Arizona features a variety of scenery and topography. None is more famous that the 277-mile-long Grand Canyon which cuts a mile deep into the layered rocks of northern Arizona's Coconino Plateau. The 12,000-foot San Francisco Peaks tower over the southern edge of the Coconino Plateau, capped by Humphrey's Peak at 12,633 feet in elevation. Forests of Evergreen trees surround the San Francisco Peaks and extend towards the southeast, following Mogollon Rim. Forests can be found in other places at high elevations in the northern and eastern parts of Arizona, including the rim of the Grand Canyon. Lower areas are covered with Juniper trees and at lower elevations, the colors of the soil and rock are often exposed to view.
Moving towards the southwest portion of Arizona, Mogollon Rim over looks a steep drop in elevation to the dry and hot Sonoran Desert. Saguaro National Park and Organ Pipe Cactus National Monument preserve significant Sonoran Desert wildlands. Here, creosote bushes cover much of the land, with saguaro cactus, cholla cactus and other desert plants in some areas. Barren, rocky mountains jut out abruptly from the ground.
Before the Mexican War in 1848, Arizona was part of Mexico. At the end of the war, the United States took everything north of the Gila River. In 1853, the United States purchased the portions of Arizona south of the Gila River in the Gadsden Purchase. At about this time, Mormon pioneers, coming from Utah, began colonizing much of Arizona, including Phoenix Valley, Prescott and Snowflake. In 1863, Arizona was organized as a territory, and on February 14, 1912 it became the 48th state of the union. Arizona covers 113,909 square miles. As of the year 2000, the population is 5,307,331.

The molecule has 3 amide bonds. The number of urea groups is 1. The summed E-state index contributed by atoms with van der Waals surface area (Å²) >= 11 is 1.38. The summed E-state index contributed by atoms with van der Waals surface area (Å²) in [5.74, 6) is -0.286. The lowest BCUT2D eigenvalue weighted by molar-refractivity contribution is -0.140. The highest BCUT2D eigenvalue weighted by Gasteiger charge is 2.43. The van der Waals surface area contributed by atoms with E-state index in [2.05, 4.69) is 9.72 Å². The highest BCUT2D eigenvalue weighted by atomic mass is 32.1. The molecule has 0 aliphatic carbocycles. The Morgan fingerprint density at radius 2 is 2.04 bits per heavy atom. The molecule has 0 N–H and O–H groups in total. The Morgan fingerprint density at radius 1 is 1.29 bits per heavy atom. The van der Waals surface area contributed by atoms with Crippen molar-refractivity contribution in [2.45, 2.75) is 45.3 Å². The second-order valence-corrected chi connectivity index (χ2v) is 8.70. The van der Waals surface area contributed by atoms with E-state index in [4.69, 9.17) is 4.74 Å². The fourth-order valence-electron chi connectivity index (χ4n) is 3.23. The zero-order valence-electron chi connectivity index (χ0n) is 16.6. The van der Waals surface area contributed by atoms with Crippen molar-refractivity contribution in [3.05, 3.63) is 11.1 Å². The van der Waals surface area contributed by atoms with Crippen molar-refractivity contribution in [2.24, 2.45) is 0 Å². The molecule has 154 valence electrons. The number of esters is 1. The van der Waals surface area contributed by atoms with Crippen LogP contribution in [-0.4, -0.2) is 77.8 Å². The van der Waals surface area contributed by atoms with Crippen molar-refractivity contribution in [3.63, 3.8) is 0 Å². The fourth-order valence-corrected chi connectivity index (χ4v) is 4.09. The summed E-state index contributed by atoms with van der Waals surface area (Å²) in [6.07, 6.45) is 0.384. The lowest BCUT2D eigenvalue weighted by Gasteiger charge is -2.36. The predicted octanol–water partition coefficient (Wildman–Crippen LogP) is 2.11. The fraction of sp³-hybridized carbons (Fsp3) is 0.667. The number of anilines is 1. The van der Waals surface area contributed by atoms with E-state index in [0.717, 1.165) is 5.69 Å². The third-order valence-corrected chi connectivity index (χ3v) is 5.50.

Historic Route 66 passed through Arizona, passing through Holbrook, Flagstaff and Kingman. Today it has been replaced by Interstate 40, but some stretches of the old highway can still be seen. Interstate 10 traverses the southern part of the state, connecting Phoenix and Tucson with New Mexico and California. Interstate 17 travels north to south from the Mexican border to Flagstaff.
Arizona is bordered by California on the west, Utah on the north, New Mexico on the east, and a bit of Nevada at the northwest corner. Mexico lies to the south.
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